The show covers topics ranging from grief to toxic workplaces, the merging of celebrity and politics, sexual assault, the negative effects of social media and what it is that makes us human. There’s also a bit of a mystery at the centre of it to kick the story along. It’s all incredibly dark yet they manage to make it a lot of fun thanks to a great story and an excellent cast.
The best performances come from Chace Crawford as Aquaman equivalent The Deep. Dominique McElligot, the amazon Queen Maeve. Erin Moriarty plays the all round good girl Starlight. Jack Quaid is the long suffering Hughie. Tomer Capon is really good (and possibly underrated) as Frenchie. Elizabeth Shue is awesome as company director Madyline Stilwell. Anthony Starr really grows on you as Homelander, to the point of being quite terrifying, and Karl Urban is having an absolute ball as the leader of The Boys, Billy Butcher.
There’s a couple of smaller parts in there too which are pretty decent. Hayley Joel Osment plays washed up psychic Mesmer and Billy Zane drops in to play himself. Simon Pegg also pops up as Hughie’s dad. It’s great to see Pegg in this role, even if he seems a bit too young for the part. The original character design for Hughie in the comics was based on Pegg’s likeness, so it’s a nice nod to the source material
The Boys certainly pushes the boundaries of good taste and what you can get away with in a TV show and it’s all the better for it. While the story does stray slightly from the comic there’s a lot of love that has gone into this show. Every being this seems to be a fan but not so much that they don’t know when to pump the breaks on the Garth Ennisness of it. Make no mistake, Ennis is great, the Quentin Tarantino of comics even, but some of the stuff he commits to a page just does not work as well on screen. The Preacher TV series, which is also a really great show, is a good example of that.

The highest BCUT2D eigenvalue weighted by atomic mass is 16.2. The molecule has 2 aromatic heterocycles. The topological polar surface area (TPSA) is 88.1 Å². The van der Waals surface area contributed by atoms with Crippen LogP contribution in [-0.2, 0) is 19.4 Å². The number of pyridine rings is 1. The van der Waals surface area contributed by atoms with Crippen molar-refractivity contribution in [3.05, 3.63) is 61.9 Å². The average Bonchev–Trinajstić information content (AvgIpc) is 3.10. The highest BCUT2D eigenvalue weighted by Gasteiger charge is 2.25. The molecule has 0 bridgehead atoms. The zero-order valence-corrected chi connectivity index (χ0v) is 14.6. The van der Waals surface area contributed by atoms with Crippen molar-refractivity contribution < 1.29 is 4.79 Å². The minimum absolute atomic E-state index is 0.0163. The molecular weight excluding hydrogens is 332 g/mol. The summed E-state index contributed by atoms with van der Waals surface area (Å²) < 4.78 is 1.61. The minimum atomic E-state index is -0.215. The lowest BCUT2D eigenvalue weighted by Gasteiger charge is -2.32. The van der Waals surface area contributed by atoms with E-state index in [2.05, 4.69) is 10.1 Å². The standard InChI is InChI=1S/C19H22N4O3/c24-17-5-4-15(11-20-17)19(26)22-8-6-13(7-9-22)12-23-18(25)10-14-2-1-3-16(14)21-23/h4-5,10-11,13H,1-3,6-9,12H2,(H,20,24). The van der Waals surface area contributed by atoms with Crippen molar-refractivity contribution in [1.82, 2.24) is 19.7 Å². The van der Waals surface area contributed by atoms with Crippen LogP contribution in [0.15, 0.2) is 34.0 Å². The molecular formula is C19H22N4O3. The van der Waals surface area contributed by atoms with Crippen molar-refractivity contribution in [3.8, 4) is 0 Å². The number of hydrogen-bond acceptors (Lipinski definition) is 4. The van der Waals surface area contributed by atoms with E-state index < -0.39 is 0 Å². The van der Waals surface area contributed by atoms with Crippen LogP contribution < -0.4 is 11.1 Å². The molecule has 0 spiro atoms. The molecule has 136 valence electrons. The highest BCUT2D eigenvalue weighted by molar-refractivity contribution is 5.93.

Where Preacher can often feel a bit surreal and meandering, The Boys cuts to the chase much quicker and delivers really big wow moments in each and every episode.
This show ticks all the boxes, it looks good, the cast are excellent, the writing is really tight and there’s not one episode that doesn’t belong in this 8 part season.
Audiences will be hard pressed to recall or compare the level of gore and profanity seen here (maybe The Walking Dead) and while it might be a stretch to say it’s tastefully done, it’s done just right. It fits with the story and it hammers home the sense of power you get from the supes.
It’s likely they wouldn’t have got away with a show like this pre-streaming services. The show feels new in the way you may have experienced the first time they decided to push the boundaries and say “fuck” on commercial television. If The Boys is anything to go by pretty soon they’ll be splattering people and turning them into protein shakes for meta-humans all the time.